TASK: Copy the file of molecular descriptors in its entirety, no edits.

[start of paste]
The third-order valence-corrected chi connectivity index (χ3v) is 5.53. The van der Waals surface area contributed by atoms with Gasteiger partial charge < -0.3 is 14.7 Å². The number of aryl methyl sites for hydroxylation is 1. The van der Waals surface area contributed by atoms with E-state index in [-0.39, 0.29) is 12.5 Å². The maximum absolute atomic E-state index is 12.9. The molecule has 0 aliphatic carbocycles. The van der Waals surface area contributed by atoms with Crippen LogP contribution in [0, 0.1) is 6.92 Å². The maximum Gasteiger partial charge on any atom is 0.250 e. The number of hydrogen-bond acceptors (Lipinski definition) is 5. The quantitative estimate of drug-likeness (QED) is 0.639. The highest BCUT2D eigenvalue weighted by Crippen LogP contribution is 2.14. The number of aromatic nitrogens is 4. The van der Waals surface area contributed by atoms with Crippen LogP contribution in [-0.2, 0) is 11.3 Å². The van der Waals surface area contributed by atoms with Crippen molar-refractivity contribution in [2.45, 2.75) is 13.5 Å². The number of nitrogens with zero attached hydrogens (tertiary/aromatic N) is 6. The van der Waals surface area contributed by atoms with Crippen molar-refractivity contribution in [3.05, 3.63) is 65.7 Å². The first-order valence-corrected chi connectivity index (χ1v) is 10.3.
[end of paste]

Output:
The third-order valence-corrected chi connectivity index (χ3v) is 5.53. The van der Waals surface area contributed by atoms with Gasteiger partial charge < -0.3 is 14.7 Å². The number of aryl methyl sites for hydroxylation is 1. The van der Waals surface area contributed by atoms with E-state index in [-0.39, 0.29) is 12.5 Å². The maximum absolute atomic E-state index is 12.9. The molecule has 0 aliphatic carbocycles. The van der Waals surface area contributed by atoms with Crippen LogP contribution in [0, 0.1) is 6.92 Å². The maximum Gasteiger partial charge on any atom is 0.250 e. The number of hydrogen-bond acceptors (Lipinski definition) is 5. The quantitative estimate of drug-likeness (QED) is 0.639. The highest BCUT2D eigenvalue weighted by Crippen LogP contribution is 2.14. The number of aromatic nitrogens is 4. The van der Waals surface area contributed by atoms with Crippen LogP contribution in [-0.2, 0) is 11.3 Å². The van der Waals surface area contributed by atoms with Crippen molar-refractivity contribution in [2.45, 2.75) is 13.5 Å². The number of nitrogens with zero attached hydrogens (tertiary/aromatic N) is 6. The van der Waals surface area contributed by atoms with Crippen molar-refractivity contribution in [3.05, 3.63) is 65.7 Å². The first-order valence-corrected chi connectivity index (χ1v) is 10.3.